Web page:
Meet Florrie Baldwin, Europe's oldest person

A Slice of Britain: She's 114 this Wednesday and once came face-to-face with Queen Victoria, but says there was never any such thing as 'the good old days'
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The Independent Online

She was three years old when the Second Boer War broke out. She got married two years after the First World War; her husband was too old to fight by the second. And when Neil Armstrong took his small step on the Moon, she had been a pensioner for over a decade. This Wednesday, Mrs Baldwin, better known as Florrie, will celebrate her 114th birthday as the oldest person in Europe. With her will be her 89-year-old daughter, grandsons, great- and great-great-grandchildren as she drinks tea and eats Maltesers, probably wondering what all the fuss is about.

The making of 21st-century Britain is the backdrop to her life, encompassing both world wars; women winning the right to vote; the inception of the NHS; and the birth of flight. As a girl of four, Florrie came face to face with Victoria when the queen came to Leeds.

Sadly, Florrie's memories have now all but slipped away from her – she suffers from dementia – but her family maintains a store of tales from her life, each a rich slice of British history. David Worsnop, 64, her grandson, recalls how she "remembered the flags on the street to celebrate the end of the Boer War, the first aeroplanes and how cars started to appear on every street.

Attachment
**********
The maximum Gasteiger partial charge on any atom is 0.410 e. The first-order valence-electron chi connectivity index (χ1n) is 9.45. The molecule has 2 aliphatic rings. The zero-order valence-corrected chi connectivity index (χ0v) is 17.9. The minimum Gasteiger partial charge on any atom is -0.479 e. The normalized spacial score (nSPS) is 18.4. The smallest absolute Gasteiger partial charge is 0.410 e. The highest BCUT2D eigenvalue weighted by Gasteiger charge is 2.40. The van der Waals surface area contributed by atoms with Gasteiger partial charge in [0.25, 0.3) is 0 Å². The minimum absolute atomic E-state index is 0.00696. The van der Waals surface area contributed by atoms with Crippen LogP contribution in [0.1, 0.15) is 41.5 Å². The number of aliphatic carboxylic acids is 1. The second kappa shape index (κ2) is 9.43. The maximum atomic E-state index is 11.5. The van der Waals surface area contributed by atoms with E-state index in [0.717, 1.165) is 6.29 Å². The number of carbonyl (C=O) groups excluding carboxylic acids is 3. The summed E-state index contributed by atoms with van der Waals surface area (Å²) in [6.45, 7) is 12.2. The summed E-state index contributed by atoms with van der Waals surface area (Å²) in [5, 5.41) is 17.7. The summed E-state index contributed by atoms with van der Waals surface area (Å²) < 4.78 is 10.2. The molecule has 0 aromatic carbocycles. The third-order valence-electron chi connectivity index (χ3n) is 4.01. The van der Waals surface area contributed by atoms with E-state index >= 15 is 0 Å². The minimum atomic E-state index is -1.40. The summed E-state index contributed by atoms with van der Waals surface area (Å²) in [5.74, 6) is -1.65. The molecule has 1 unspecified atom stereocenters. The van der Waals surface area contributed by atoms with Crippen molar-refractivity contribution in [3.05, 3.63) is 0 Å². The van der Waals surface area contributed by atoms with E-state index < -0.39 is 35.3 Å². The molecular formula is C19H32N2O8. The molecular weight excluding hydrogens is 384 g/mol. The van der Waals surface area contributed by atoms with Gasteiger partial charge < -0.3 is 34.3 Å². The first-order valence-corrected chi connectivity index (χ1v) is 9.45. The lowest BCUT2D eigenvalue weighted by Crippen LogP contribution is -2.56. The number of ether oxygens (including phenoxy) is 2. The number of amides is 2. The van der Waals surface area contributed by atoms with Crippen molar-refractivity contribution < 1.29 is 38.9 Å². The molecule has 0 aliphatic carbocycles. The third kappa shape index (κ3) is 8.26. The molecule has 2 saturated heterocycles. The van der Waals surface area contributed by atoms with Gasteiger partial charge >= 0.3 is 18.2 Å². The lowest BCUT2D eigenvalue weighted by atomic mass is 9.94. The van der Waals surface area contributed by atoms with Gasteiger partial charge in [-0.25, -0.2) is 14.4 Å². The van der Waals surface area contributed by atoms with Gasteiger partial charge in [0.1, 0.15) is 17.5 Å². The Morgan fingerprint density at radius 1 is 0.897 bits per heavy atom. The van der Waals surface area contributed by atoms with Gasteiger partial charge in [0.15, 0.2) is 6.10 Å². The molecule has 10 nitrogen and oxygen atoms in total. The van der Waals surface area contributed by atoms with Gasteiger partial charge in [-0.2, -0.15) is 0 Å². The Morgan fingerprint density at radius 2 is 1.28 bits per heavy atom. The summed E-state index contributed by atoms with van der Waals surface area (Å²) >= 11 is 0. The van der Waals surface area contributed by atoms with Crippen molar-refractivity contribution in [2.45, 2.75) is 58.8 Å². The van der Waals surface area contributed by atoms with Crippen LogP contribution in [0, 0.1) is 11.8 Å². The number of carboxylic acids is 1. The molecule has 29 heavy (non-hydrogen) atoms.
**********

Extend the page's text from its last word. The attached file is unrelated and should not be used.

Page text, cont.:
"But it was the little things, like how she would come out to meet the milkman on his pony and cart, who would ladle the milk from big urns into each person's jug, that we loved to hear about."

He adds: "Gran always said there was no such thing as the 'good old days' because she remembered when people couldn't afford to see a doctor and children ran around without shoes on their feet."

One of seven children, Florrie married her husband Clifford in 1920. They saved up to buy a three-bedroom semi-detached house for £350 just before the outbreak of the Second World War; and there she lived for more than 60 years.

Mr Worsnop spent every Friday night and Saturday at his grandparents' house from the age of two until the week before he got married at 22. Florrie would cook up a storm every Saturday: Yorkshire pudding and onion gravy to start followed by a roast beef dinner and apple pie for dessert. And every morning during the week she would leave a home-cooked lunch for her husband and grandson to reheat as she worked full-time for nearly 60 years.

Her first job was in a jewellery shop in Leeds but she spent more than 30 years working as a clerk for an engineering company, retiring at the age of 75. "Gran always said hard work was the secret of her long and healthy life. After she retired, they had to get three girls in to do her job. But she never spent money on herself, saying: 'take care of the pennies and the pounds will take care of themselves'."

Package holidays didn't properly take off until after Clifford died in 1973, but holidays abroad, like eating out, were not for people from Florrie's generation or background. They were always glad to get home, even from the occasional caravan holiday in Filey, North Yorkshire.

More than 100 British people have reached their 110th birthday, but with the deaths of Harry Patch and Henry Allingham last year, only 10 super-centenarians are still with us. Many are proud of what has been achieved in their lifetime, particularly the health service and the welfare state.

Most, also like Florrie, cling fiercely to independence: she didn't use the NHS until her 80s when she needed a cataract operation, and insisted on cleaning her own house until she moved into a nursing home at the age of 105. Her grandson laughs: "One day I found her standing on her polished sideboard changing the net curtains: she was 102 at the time."